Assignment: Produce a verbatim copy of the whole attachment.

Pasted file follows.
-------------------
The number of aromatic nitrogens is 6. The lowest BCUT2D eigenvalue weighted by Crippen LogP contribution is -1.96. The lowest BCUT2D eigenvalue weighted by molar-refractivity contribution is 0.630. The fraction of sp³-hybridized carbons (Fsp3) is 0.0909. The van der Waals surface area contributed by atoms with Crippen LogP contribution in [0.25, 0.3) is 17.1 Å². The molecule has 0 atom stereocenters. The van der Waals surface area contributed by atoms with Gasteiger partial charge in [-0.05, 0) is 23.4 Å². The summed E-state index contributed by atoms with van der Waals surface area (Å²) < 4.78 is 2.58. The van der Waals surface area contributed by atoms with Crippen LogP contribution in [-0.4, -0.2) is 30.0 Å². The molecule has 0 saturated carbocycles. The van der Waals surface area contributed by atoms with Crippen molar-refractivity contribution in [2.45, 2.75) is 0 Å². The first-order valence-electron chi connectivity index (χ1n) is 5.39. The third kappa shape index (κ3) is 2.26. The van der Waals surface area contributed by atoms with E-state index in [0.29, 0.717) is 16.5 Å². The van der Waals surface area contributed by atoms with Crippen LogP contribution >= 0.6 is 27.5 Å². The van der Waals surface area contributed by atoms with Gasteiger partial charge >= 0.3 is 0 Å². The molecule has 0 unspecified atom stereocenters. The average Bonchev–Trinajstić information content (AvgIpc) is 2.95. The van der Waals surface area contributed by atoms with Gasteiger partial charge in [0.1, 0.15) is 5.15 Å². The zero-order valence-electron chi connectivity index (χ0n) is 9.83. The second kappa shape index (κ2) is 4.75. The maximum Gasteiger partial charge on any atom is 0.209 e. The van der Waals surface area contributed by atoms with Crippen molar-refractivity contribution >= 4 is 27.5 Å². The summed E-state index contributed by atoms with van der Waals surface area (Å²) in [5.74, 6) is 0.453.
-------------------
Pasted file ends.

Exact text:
The number of aromatic nitrogens is 6. The lowest BCUT2D eigenvalue weighted by Crippen LogP contribution is -1.96. The lowest BCUT2D eigenvalue weighted by molar-refractivity contribution is 0.630. The fraction of sp³-hybridized carbons (Fsp3) is 0.0909. The van der Waals surface area contributed by atoms with Crippen LogP contribution in [0.25, 0.3) is 17.1 Å². The molecule has 0 atom stereocenters. The van der Waals surface area contributed by atoms with Gasteiger partial charge in [-0.05, 0) is 23.4 Å². The summed E-state index contributed by atoms with van der Waals surface area (Å²) < 4.78 is 2.58. The van der Waals surface area contributed by atoms with Crippen LogP contribution in [-0.4, -0.2) is 30.0 Å². The molecule has 0 saturated carbocycles. The van der Waals surface area contributed by atoms with Crippen molar-refractivity contribution in [2.45, 2.75) is 0 Å². The first-order valence-electron chi connectivity index (χ1n) is 5.39. The third kappa shape index (κ3) is 2.26. The van der Waals surface area contributed by atoms with E-state index in [0.29, 0.717) is 16.5 Å². The van der Waals surface area contributed by atoms with Crippen LogP contribution >= 0.6 is 27.5 Å². The van der Waals surface area contributed by atoms with Gasteiger partial charge >= 0.3 is 0 Å². The molecule has 0 unspecified atom stereocenters. The average Bonchev–Trinajstić information content (AvgIpc) is 2.95. The van der Waals surface area contributed by atoms with Gasteiger partial charge in [0.1, 0.15) is 5.15 Å². The zero-order valence-electron chi connectivity index (χ0n) is 9.83. The second kappa shape index (κ2) is 4.75. The maximum Gasteiger partial charge on any atom is 0.209 e. The van der Waals surface area contributed by atoms with Crippen molar-refractivity contribution >= 4 is 27.5 Å². The summed E-state index contributed by atoms with van der Waals surface area (Å²) in [5.74, 6) is 0.453.